December 11, 2018 from 1-2pm EST. The Centre for Studies in Aging & Health is pleased to feature PhD Candidate Atul Jaiswal for this free Research & Innovation in Aging Forum webinar introducing the condition of dual sensory loss or deafblindness. The characteristics, epidemioogy and impact of dual sensory loss on life will be explored. The unique participation experiences of three categories of individuals in this population will be discussed. Register here.

November 29, 2018 from 11am - 2:30pm at Providence Care Hospital, Kingston. Caregivers ae invited to share their stories and experiences.  Caregivers of frail seniors (65+) who require assistance with walking, managing medications, managing pain, getting to and from the bathroom; socialization; managing nutrition; and/or help with remembering, are asked to participate to help create educational materials to support caregivers across Ontario.  A free lunch will be provided. Parking passes will be available for people parking at PCH. Transportation and respite support is available by contacting Sarah Gibbens at 905-376-8206 or emailing sgibbens@rgpo.ca. To register click here.

We Can't Address What We Don't Measure Consistently. Building Consensus on Frailty in Canada

This report is authored by Dr. Samir Sinha, Allan McKee, Ivy Wong, Julie Dunning, Michael Nicin, and Dr. John Muscedere. It shows that frailty is a common condition more prevalent in older populations, which increases an individual’s risk of falls, emergency department visits, hospitalization, institutionalization, and death. The problem, the authors argue, is that frailty is not being measured consistently in Canada, which makes it difficult for health providers and governments to address.
 
The report urges the research and health care communities to come to consensus on a common definition of frailty, and argues that clinicians need to consider social factors, such as poverty, housing and loneliness, which can contribute to how well individuals cope with frailty. 56 pages. Last reviewed September, 2018.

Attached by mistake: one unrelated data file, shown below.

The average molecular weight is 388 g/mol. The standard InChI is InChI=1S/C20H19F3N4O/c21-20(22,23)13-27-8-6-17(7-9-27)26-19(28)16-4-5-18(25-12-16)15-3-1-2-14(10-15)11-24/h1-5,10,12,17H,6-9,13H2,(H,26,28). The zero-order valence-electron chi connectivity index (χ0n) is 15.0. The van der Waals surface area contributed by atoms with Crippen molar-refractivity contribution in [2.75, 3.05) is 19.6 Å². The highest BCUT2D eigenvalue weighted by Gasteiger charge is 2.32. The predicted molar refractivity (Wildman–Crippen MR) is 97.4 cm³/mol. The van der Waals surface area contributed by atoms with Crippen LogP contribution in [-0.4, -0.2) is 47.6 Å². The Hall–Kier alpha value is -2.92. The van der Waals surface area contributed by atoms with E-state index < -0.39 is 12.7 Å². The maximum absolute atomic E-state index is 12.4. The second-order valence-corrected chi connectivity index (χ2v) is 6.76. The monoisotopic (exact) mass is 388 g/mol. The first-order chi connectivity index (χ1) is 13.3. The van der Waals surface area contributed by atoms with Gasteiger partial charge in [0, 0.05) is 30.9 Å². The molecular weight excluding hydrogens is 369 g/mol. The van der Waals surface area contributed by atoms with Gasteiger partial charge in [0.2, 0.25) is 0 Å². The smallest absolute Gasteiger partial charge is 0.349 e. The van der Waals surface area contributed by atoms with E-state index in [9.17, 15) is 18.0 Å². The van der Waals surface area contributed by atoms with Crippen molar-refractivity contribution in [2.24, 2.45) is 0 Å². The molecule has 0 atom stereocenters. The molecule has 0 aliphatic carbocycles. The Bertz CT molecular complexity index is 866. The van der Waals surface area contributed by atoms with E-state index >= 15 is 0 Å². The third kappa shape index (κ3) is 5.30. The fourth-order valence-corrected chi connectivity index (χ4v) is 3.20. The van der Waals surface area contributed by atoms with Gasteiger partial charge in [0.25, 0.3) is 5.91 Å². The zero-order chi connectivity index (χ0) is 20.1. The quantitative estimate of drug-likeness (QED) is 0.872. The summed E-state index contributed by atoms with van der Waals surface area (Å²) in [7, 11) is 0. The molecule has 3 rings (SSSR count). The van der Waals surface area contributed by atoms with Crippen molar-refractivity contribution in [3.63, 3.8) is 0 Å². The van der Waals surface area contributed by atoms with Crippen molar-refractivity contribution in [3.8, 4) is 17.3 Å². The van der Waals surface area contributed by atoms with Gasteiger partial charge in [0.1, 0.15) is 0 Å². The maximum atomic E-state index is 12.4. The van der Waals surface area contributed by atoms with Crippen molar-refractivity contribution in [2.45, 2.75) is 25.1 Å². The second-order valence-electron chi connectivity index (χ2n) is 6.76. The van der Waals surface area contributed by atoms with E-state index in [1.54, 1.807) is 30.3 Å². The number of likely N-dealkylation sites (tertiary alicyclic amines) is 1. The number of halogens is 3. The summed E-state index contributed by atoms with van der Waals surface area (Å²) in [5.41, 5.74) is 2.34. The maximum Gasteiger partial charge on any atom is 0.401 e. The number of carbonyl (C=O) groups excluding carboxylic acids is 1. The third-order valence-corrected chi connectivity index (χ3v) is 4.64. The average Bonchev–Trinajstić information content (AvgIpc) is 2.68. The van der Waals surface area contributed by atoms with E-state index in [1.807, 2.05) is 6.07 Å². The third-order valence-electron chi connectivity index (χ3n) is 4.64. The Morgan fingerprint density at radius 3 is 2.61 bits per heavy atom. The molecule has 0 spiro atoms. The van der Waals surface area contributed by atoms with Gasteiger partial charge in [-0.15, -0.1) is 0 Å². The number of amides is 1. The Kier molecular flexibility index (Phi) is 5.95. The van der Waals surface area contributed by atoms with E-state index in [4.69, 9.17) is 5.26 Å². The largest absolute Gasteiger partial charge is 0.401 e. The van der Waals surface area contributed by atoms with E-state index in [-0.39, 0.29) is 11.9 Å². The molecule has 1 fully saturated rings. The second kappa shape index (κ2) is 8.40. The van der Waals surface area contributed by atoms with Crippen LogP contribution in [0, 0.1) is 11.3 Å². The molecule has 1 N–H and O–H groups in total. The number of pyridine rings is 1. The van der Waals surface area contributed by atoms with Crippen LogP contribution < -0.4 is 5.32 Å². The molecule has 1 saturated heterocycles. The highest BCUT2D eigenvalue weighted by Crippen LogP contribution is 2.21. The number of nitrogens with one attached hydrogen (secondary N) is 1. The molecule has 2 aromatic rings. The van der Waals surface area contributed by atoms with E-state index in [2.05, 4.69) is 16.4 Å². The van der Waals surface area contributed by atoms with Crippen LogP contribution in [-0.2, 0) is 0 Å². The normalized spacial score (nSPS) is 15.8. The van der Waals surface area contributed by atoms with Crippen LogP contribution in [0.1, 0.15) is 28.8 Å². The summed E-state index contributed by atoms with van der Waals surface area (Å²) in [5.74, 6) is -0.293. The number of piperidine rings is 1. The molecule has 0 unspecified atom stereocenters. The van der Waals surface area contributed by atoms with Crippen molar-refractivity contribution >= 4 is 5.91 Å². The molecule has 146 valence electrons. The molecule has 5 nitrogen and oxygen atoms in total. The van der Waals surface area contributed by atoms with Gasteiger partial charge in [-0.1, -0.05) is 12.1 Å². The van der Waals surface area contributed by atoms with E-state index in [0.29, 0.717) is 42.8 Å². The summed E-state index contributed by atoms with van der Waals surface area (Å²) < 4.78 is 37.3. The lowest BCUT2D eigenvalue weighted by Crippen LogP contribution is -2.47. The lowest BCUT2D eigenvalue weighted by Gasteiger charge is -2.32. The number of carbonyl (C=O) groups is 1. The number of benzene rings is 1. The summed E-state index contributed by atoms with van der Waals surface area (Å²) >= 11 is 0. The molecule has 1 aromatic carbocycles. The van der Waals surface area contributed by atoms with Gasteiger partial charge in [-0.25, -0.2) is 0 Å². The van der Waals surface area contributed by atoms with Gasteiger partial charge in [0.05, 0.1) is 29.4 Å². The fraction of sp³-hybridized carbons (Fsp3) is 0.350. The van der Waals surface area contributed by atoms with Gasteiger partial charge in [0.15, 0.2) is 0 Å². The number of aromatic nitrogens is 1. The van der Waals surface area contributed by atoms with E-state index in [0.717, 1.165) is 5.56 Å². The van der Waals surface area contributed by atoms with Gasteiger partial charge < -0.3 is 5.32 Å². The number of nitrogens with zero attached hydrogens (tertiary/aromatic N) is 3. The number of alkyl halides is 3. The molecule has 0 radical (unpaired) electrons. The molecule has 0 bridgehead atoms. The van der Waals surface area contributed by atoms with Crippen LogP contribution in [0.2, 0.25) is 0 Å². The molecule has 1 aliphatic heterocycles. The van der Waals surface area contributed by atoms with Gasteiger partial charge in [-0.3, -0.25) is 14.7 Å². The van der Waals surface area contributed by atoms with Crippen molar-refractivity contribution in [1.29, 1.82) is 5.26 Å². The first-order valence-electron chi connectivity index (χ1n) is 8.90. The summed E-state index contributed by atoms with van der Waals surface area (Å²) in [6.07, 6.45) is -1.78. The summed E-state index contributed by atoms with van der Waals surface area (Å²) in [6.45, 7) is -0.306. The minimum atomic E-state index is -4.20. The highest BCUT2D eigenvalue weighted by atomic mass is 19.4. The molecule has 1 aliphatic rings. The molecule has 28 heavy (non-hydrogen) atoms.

Highlights of this issue include a reading list on "Osteoporosis & the Older Adult,” updates from the Alzheimer Society of Ontario, Baycrest, Brainxchange, Bruyere Research Institute, Centre for Studies in Aging and Health, Institute for Life Course & Aging, National Institute on Ageing, Ontario Age-Friendly Communities Outreach Program,Ontario Neurotrauma Foundation, Ontario Osteoporosis Strategy and Regional Geriatric Program of Toronto and Schlegel-UW Research Institute for Aging.

Information about funding opportunities from AGE-WELL, Alzheimer’s Drug Discover Foundation, Ontario Brain Institute and Weston Brain Institute are included.  A number of upcoming events and educational opportunities are listed. Sign up to receive Linkages directly here.

Home Adaptation Checklist

This checklist identifies environmental adaptations for seniors that could help prevent accidents and enhance independent living at home. Guidelines on how to hire a reputable contractor are included.